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13 Hour day: Mr. Musculo Kicks Butt

CHILE | Thursday, 10 January 2008 | Views [2099]

We always have a good laugh at some of the TV commercials in Chile and Argentina. The one for liquid cleaning fluid in particular, cracks us up.  Like our Mr. Clean in the states, here they have "Mr. Musculo" (Mr. Muscle), a guy that cruises around in his superman outfit rescuing women sunk in kitchen duties.  Darrin likes it so much that when he moans about our treks and his achy muscles, that he says are growing gigantic on each trip requiring physical activity, we now refer to him as "Mr. Musculo."  And today was definitely a Mr. Musculo day.  When Darrin looked at the map and timeframes/distances last night he nearly freaked.  I had planned our first day, which was really just a half day once we arrived the park from the catamaran, to be only a 4+ hour trek.  We could have come back down another 4 hours that same night (as the sun doesn't set until at least 11:00 p.m.), and stayed at the Grande Paine Refugio on the Lake, but I figured eight ours hiking in only half day would be pushing it for the first day.  so the second day would be our big 13 hour day, taking us from Glacier Grey to Lago Pehoe, up through Valle Frances and then back down to Refugio Los Cuernos.  He hadn't realized it would be such a long day, but we had already booked and paid for our camping and meals at Cuernos because they only had one tent left.  So the only way for us to go is forward.  We had to leave Refugio Grey without having breakfast to make our timing work, as the refugio doesn't open until 7:30 a.m.  We pack up our gear, wake up the gear rental guy to give back our home, and retrieve our passport being held as a deposit.  He was pleased to be woken up so early.  It's 6:00 a.m. and just getting light, but freezing cold and windy.  We both couldn't imagine having to put on cold wet clothes on a morning like this had we encountered rain yesterday.  Luckily we're warm, and we keep a steady pace, on a mission to make our final destination.  We stop off after the first four hours at Grande Paine Refugio, which looks more like a luxury mountain resort, and now we wish we had trekked the extra four hours last night to camp here.  We run into our Israeli friends who are now just leisurely waking up and starting their day.  The cafeteria is now closed, we've missed it by 30 minutes.  However, this is the one refugio that has an amazing stock of food for purchase in it's camp store.  We load up on cheese, pepperoni and fresh bread for our breakfast sandwich and lunch, all for under $10 - eating those meals in the Refugio would have set us back nearly $40!  Over our fine sandwiches we meet a father-son duo who are working together with their wife/mother for a non-profit she's created to help developing countries "ascend" out of poverty.  They've traveled the world together soaking up culture and learning from locals, enjoying a happy balance of work and play.  Inspiring that these guys are also from the US, Salt Lake City, and are living the dream.  A great story, and personally for me, a big inspiration.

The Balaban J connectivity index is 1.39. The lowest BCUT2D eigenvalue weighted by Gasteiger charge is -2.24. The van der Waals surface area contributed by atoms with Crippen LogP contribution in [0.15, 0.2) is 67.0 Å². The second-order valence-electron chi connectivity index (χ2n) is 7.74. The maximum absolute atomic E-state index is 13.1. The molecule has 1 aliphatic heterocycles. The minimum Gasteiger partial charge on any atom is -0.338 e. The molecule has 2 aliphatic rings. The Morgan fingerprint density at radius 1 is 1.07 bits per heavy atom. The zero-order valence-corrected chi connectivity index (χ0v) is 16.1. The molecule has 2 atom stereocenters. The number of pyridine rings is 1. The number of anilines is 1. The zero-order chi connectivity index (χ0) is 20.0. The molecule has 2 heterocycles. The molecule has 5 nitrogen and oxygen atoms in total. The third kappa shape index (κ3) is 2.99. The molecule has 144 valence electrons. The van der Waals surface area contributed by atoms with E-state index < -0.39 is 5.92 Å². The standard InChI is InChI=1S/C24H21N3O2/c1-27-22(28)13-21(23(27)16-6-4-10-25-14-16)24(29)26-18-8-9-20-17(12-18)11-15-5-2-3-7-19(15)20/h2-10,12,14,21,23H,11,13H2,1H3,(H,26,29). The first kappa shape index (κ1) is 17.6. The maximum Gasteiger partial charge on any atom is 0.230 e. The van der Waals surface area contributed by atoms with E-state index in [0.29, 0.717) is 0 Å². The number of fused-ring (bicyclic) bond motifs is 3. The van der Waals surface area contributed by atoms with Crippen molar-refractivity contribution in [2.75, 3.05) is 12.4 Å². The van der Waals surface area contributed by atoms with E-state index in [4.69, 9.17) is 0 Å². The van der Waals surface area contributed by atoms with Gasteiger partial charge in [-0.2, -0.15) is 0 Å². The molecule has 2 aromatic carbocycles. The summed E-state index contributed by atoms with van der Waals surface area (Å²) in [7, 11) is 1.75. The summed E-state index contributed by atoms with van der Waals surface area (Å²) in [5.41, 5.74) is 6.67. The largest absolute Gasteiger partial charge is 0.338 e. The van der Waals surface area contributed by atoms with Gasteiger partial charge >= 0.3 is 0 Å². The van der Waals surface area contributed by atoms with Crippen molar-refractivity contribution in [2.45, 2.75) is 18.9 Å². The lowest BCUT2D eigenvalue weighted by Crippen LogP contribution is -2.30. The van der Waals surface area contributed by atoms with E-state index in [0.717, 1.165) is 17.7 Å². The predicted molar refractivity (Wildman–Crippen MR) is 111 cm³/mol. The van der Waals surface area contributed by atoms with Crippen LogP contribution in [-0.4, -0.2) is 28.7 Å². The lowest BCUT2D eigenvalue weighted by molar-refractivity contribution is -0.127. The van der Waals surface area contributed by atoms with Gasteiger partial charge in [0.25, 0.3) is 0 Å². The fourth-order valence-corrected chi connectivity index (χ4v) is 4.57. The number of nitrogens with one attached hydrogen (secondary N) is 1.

So we're pleased, and full, ready to plough through the next 9 hours.  The weather continues to turn foul.  It's so windy I nearly get blown off the trail.  I stop to capture it on video and Darrin laughs at the act of trying to video record wind... really, it's all for the "sound" which is so cool here, we can hear it coming kilometers away through the valleys and when it finally hits we're braced low, keeping our balance.  We make it to Campamiento Italiano, a very basic "free" campsite at the base of the Valle Frances (middle W), and we eat another sandwich, fueled up not to ascend through the valle to see the beautiful Frances Glacier. Weather is not in the cards today, as the clouds and rain are moving in quickly.  It's too cloudy to see the cones, so we cut the ascent short hoping to make it to Refugio Cuernos before it really storms.  Luckily the clouts outside the Valle de Frances (known for attracting foul weather) is starting to break up as we get further from Frances.  After several more hours of up and down slopes over loose rocks, we reach the lake and very picturesque beach, full of black and white rocks - a really unique beach and setting.  I reach over to feel how cold the glacial waters are and nearly get blown over by a huge gust of wind.  We reach our Refugio Cuernos, and Mr. Musculo is ready for a chilly beer to relax his weary musculos.  This refugio is great.  Our tent is private and sheltered among bushes, the staff if happy and entertaining - the chilean women in the big open kitchen are singing songs as they whip up veggie canoles and tasty desert.  How lucky we are, good food and treating ourselves to a cold beer as a reward for our 13 hour day.  we enjoyed fun travel stories with a French couple and another couple of guys from NY on their few weeks vacation... one guy from NY had just quit a 14 year job, the other a professor... we congratulated the one on having the courage to let it go, and he was in a state of elation imagining his future from this amazing lakeside mountain camping retreat.  We find that meeting other travelers along the way far surpass the useful information we could ever hope to find in a guidebook... compiling others stories, tips and travels would make a much better guide book than Lonely Planet.  

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